After conducting a number of experiments involving negotiations such as buying, selling or
exchanging goods, psychologists found that a subtle shift in the words you use when doing the deal can affect
the outcome. They suggest you are more likely to get what you want from a negotiation when you put the emphasis on the resource you are offering to, rather the resource you are requesting from – the other party.
A new study finds you are more likely to succeed in negotiations if you emphasize the resource you are offering than the resource you are requesting.
For example, imagine you are trying to sell your car. Your potential buyer has inspected your lovingly
maintained vehicle, asked several questions and seems interested.
There is only one thing left to discuss – the price. Do you say, “I would like $9,000 for the car,” or do you
say, “I give you the car for $9,000”?
The two versions of the proposal are saying the same thing – or are they? They both contain the same
“facts” of the offer – the car in exchange for $9,000 – but there is a subtle difference in how they are
perceived by the buyer.
The psychologists – who report their findings in the Journal of Personality and Social Psychology –
suggest you would be more likely to succeed in selling your car with the second version, because the first – “I
would like $9,000 for the car” – emphasizes what your buyer stands to lose ($9,000), whereas “I give you the car
for $9,000” emphasizes what they stand to gain (your car).
Lead author Roman Trötschel, a professor in the Leuphana University of Lüneburg in Germany, says they were
able to “demonstrate that the party, whose loss is emphasized in the negotiation, is less willing to make
Prof. Trötschel and colleagues carried out eight experiments involving a total of 650 participants. The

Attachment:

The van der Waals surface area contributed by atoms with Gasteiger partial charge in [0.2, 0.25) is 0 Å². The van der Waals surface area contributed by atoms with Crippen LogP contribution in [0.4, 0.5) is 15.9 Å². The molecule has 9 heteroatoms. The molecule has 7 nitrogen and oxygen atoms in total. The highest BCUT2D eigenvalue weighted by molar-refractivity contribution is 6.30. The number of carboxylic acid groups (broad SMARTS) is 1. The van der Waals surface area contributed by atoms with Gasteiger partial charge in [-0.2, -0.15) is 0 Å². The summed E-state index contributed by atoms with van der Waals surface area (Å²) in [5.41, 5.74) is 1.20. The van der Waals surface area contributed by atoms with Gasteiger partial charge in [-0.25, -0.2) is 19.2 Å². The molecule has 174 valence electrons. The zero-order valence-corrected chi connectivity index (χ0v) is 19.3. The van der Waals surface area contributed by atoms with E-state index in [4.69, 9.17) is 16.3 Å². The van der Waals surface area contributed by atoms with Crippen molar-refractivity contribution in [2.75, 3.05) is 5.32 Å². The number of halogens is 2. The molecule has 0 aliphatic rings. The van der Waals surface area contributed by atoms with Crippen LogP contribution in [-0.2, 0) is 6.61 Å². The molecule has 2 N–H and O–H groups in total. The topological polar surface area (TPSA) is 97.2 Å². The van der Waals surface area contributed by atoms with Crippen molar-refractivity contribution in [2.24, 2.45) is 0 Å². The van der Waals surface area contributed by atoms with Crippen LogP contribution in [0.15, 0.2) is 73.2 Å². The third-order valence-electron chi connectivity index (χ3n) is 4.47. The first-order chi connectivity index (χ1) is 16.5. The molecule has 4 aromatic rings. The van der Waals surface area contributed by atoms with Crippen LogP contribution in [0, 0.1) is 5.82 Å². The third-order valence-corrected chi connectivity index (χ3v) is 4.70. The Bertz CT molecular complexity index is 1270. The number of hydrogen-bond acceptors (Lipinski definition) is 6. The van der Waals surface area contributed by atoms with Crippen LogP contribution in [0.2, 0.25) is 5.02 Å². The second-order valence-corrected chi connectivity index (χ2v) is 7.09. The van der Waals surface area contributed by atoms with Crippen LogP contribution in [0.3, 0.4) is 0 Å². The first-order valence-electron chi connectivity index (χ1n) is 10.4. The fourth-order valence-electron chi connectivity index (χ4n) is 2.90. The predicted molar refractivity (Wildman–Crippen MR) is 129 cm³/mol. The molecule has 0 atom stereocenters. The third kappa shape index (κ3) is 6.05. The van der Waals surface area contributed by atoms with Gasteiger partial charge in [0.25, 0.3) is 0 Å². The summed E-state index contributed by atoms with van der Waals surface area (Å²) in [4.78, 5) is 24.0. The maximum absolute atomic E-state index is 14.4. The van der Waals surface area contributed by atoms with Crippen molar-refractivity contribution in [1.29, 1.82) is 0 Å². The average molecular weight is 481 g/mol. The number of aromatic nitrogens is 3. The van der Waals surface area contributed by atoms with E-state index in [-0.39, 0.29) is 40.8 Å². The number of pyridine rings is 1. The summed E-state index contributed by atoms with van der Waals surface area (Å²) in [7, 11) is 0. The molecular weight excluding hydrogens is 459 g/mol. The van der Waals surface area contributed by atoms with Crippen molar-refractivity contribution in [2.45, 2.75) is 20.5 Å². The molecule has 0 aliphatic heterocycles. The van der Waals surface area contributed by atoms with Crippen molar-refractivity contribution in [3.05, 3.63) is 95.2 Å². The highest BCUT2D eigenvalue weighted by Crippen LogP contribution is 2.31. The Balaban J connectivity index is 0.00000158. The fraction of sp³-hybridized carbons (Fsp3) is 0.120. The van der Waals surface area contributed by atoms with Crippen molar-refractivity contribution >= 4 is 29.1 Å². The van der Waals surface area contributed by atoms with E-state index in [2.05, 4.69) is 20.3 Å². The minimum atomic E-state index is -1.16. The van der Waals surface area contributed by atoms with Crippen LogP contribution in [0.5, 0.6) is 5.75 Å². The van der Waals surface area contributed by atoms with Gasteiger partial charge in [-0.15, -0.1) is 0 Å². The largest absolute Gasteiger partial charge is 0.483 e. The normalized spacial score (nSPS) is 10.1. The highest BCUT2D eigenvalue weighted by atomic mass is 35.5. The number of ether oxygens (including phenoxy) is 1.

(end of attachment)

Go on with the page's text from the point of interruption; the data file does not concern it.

results were the same each time: if the selling party brought the resource on offer to the foreground, they
achieved better outcomes.
The tactic seems to work for buyers as well. For example, if I want to buy your car, then you would
be more likely to make concessions if I were to say, “I’ll give you $9,000 for your car,” than “I would take
the car for $9,000.”
The study found the approach also works when the deal does not involve money. For example, when trading
Fantasy collector cards, elementary schoolchildren found they were more likely to get what they wanted if they
could get their classmates to pay more attention to the cards they would gain than the cards they would
Prof. Trötschel says offers such as “My Obi Wan against your Yoda” were more successful than “Your Yoda for
my Obi Wan.”
Tactical tip: rather than lower the price, try adding something to the offer
One of the hardest parts of the negotiation process is keeping focused on the offer. For example, when you
are selling me your car, the easiest way to stay focused is to talk about the money. But doing this can slant
the language of the negotiation toward what I am going to pay and, consequently, I experience the negotiation
more as a loss.
Prof. Trötschel recommends sellers not to lower their price immediately, but instead, add something to the
offer. He suggests, for example:
“Offer to fill up the car. Throw in the winter tires, as well as a bottle of special cleaning fluid
for the paintwork. Emphasize what your vis-à-vis will gain – not the money that they would lose if you reached
He says the trader at the Hamburg Fish Market has learned this tactic. After years of experience, he has
fine-tuned his message to customers:
“I give you the salmon, and a herring free of charge, and this scrumptious plaice on top. And
all of this for only 20 Euros!”
In October 2013, Medical News Today learned of another study by psychologists investigating the
powers of persuasion that produced a surprising result. Contrary to what many experts might believe, maintaining eye contact can be counterproductive – it does not necessarily make
you more persuasive. It can even make skeptical listeners less likely to change their minds.